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In low cost mass-produced illumination optics, residual surface roughness can degrade the luminaire intensity, efficiency, and beam quality. For complex optical elements, direct light scattering measurements can be challenging to perform and results cannot easily be interpreted to improve manufactured surface quality. Surface roughness of optical elements and production tools can in principle be measured more easily and can be correlated to scattering if the relevant roughness components are measured.
Here we summarize a method to estimate acceptable roughness levels for a given non-imaging optics application. To validate the approach we compare simulated scattered light levels derived from measured surface roughness of optical elements made with typical manufacturing processes to measured scattered light levels.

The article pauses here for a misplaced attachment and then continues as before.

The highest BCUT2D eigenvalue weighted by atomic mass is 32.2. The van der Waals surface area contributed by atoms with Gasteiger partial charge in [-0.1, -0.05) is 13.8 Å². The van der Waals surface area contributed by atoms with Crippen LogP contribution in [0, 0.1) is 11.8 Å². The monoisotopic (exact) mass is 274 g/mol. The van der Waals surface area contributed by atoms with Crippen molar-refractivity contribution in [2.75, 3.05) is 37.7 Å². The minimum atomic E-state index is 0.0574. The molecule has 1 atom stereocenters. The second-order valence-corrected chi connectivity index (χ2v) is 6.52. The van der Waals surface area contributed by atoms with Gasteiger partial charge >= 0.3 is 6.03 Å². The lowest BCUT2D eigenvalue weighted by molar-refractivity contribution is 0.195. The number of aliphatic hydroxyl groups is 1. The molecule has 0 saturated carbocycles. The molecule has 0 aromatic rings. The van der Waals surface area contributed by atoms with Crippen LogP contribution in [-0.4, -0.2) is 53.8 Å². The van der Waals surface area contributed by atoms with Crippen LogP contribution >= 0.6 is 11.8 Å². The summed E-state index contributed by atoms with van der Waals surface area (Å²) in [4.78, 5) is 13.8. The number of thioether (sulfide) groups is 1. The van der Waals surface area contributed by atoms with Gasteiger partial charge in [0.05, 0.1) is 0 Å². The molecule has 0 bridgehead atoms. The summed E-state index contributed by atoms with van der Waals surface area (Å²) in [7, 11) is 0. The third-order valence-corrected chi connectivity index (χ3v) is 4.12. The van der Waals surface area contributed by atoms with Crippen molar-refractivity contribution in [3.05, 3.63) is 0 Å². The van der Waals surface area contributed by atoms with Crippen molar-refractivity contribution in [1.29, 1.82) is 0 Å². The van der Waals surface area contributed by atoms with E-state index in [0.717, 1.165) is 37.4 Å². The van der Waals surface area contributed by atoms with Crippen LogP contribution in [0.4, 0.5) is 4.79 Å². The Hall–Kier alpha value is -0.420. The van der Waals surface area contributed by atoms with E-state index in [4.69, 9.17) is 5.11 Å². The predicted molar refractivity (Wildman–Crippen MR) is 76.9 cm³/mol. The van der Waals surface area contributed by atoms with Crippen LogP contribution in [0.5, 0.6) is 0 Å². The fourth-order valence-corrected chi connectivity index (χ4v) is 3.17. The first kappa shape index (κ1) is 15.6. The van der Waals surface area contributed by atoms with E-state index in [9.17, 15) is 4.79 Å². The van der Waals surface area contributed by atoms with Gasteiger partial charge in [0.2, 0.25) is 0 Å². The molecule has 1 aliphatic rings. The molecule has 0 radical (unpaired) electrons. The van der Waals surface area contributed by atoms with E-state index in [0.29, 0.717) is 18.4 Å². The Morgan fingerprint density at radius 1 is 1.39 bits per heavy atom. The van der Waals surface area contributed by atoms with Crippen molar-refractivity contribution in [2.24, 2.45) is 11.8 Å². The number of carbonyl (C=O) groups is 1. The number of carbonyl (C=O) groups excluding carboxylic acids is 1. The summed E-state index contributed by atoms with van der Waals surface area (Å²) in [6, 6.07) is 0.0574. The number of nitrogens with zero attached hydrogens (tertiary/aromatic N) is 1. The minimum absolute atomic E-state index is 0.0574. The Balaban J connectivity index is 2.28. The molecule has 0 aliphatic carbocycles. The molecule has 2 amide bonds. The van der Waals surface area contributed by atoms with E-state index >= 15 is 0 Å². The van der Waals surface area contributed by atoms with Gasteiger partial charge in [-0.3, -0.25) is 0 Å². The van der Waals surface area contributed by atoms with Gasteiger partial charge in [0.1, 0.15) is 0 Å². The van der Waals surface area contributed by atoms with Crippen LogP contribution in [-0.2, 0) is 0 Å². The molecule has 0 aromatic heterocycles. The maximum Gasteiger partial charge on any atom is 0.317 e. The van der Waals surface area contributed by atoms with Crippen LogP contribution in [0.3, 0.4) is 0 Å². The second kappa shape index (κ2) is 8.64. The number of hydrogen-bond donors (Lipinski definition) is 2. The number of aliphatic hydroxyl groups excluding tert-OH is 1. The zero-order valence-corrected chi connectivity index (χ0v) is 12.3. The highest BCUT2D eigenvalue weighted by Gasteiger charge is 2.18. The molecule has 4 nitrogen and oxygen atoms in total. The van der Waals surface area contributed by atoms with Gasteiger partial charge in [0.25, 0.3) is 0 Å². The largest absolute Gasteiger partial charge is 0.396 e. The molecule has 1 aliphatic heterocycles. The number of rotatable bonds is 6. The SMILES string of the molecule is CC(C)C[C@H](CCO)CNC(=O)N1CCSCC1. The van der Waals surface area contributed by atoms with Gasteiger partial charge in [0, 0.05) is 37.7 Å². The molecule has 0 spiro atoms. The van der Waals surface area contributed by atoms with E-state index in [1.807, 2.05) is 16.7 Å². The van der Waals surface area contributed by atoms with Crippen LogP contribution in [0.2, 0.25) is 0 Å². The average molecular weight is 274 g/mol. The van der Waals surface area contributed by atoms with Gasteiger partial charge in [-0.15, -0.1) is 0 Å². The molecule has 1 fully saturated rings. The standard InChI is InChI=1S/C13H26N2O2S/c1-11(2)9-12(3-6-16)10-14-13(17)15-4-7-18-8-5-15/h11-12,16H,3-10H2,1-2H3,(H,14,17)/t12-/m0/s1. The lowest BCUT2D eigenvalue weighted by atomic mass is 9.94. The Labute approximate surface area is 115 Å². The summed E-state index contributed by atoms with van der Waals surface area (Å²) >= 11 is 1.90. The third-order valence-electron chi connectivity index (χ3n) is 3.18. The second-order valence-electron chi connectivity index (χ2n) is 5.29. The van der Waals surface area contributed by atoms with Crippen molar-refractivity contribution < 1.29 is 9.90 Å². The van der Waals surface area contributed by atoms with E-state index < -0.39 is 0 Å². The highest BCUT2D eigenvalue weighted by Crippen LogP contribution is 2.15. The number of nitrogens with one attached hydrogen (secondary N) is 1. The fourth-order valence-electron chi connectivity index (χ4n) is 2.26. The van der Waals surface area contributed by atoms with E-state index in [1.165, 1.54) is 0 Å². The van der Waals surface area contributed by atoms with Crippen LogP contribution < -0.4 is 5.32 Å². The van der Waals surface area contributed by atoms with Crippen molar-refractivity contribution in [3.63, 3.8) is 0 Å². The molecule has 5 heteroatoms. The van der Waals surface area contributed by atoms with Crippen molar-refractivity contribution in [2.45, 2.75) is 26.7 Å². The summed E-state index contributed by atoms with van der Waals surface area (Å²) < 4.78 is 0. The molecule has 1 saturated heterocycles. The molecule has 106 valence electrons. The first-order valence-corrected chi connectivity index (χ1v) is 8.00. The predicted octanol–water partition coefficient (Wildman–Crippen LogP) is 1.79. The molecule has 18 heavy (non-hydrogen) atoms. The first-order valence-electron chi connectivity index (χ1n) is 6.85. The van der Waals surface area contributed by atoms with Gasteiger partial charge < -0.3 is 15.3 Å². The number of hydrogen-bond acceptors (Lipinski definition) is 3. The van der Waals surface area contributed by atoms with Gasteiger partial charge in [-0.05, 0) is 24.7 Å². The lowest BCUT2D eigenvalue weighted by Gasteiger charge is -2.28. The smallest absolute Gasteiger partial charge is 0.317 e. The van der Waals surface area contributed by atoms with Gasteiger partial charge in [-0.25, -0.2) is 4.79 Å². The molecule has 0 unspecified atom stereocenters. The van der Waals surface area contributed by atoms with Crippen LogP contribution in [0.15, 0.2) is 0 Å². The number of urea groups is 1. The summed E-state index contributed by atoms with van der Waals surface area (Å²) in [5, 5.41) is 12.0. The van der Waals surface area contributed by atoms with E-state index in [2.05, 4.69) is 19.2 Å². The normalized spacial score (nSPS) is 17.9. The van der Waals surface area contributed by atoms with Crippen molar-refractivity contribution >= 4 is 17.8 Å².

15:00 - 15:30
Light engineering with faceted structure
Lihong LIU1, Thierry ENGEL1,2, Yoshitate TAKAKURA1, Manuel FLURY1,2
1Laboratoire des Sciences de l’Ingénieur, de l’Informatique et de l’Imagerie (ICube), UMR CNRS 7357, 300 bd Sébastien Brant, CS 10413, F-67412 Illkirch Cedex, France; 2Institut National des Sciences Appliquées de Strasbourg (INSA Strasbourg) – 24 Boulevard de la Victoire, 67084 Strasbourg Cedex, France
We present a new original structure containing matrix of square mirrors. We obtained it by optimization with Zemax OpticStudio 16 and controlled with LightTools 8.2 from Synopsys. This faceted structure can be employed to reshape an incoherent beam based on the right orientation of each small mirror.